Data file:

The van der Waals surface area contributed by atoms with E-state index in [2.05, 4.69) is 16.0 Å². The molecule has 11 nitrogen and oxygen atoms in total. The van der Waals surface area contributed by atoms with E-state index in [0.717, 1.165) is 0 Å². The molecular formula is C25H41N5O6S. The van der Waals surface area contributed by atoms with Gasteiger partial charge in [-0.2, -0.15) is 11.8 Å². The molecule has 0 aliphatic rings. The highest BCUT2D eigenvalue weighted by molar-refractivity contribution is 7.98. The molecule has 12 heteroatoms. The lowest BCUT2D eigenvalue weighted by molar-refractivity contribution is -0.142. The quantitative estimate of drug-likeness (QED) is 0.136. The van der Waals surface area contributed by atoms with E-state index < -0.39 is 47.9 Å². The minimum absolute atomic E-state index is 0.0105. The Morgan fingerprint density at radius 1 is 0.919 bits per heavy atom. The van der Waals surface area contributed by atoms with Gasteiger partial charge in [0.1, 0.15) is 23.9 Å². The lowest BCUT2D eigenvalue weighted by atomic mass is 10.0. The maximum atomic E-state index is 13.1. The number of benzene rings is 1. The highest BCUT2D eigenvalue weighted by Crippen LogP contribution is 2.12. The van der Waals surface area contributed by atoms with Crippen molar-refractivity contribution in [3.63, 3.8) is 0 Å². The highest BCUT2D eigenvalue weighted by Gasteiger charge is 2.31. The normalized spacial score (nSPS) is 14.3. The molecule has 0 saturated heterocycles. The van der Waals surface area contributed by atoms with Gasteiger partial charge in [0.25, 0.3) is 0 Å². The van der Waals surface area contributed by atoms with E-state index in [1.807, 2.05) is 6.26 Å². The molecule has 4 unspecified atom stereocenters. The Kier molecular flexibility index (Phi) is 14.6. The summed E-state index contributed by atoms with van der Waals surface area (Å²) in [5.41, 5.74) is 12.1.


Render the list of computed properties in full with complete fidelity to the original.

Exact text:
The van der Waals surface area contributed by atoms with E-state index in [2.05, 4.69) is 16.0 Å². The molecule has 11 nitrogen and oxygen atoms in total. The van der Waals surface area contributed by atoms with E-state index in [0.717, 1.165) is 0 Å². The molecular formula is C25H41N5O6S. The van der Waals surface area contributed by atoms with Gasteiger partial charge in [-0.2, -0.15) is 11.8 Å². The molecule has 0 aliphatic rings. The highest BCUT2D eigenvalue weighted by molar-refractivity contribution is 7.98. The molecule has 12 heteroatoms. The lowest BCUT2D eigenvalue weighted by molar-refractivity contribution is -0.142. The quantitative estimate of drug-likeness (QED) is 0.136. The van der Waals surface area contributed by atoms with E-state index < -0.39 is 47.9 Å². The minimum absolute atomic E-state index is 0.0105. The Morgan fingerprint density at radius 1 is 0.919 bits per heavy atom. The van der Waals surface area contributed by atoms with Gasteiger partial charge in [0.1, 0.15) is 23.9 Å². The lowest BCUT2D eigenvalue weighted by atomic mass is 10.0. The maximum atomic E-state index is 13.1. The number of benzene rings is 1. The highest BCUT2D eigenvalue weighted by Crippen LogP contribution is 2.12. The van der Waals surface area contributed by atoms with Crippen molar-refractivity contribution in [3.63, 3.8) is 0 Å². The highest BCUT2D eigenvalue weighted by Gasteiger charge is 2.31. The normalized spacial score (nSPS) is 14.3. The molecule has 0 saturated heterocycles. The van der Waals surface area contributed by atoms with Gasteiger partial charge in [0.25, 0.3) is 0 Å². The van der Waals surface area contributed by atoms with E-state index in [1.807, 2.05) is 6.26 Å². The molecule has 4 unspecified atom stereocenters. The Kier molecular flexibility index (Phi) is 14.6. The summed E-state index contributed by atoms with van der Waals surface area (Å²) in [5.41, 5.74) is 12.1.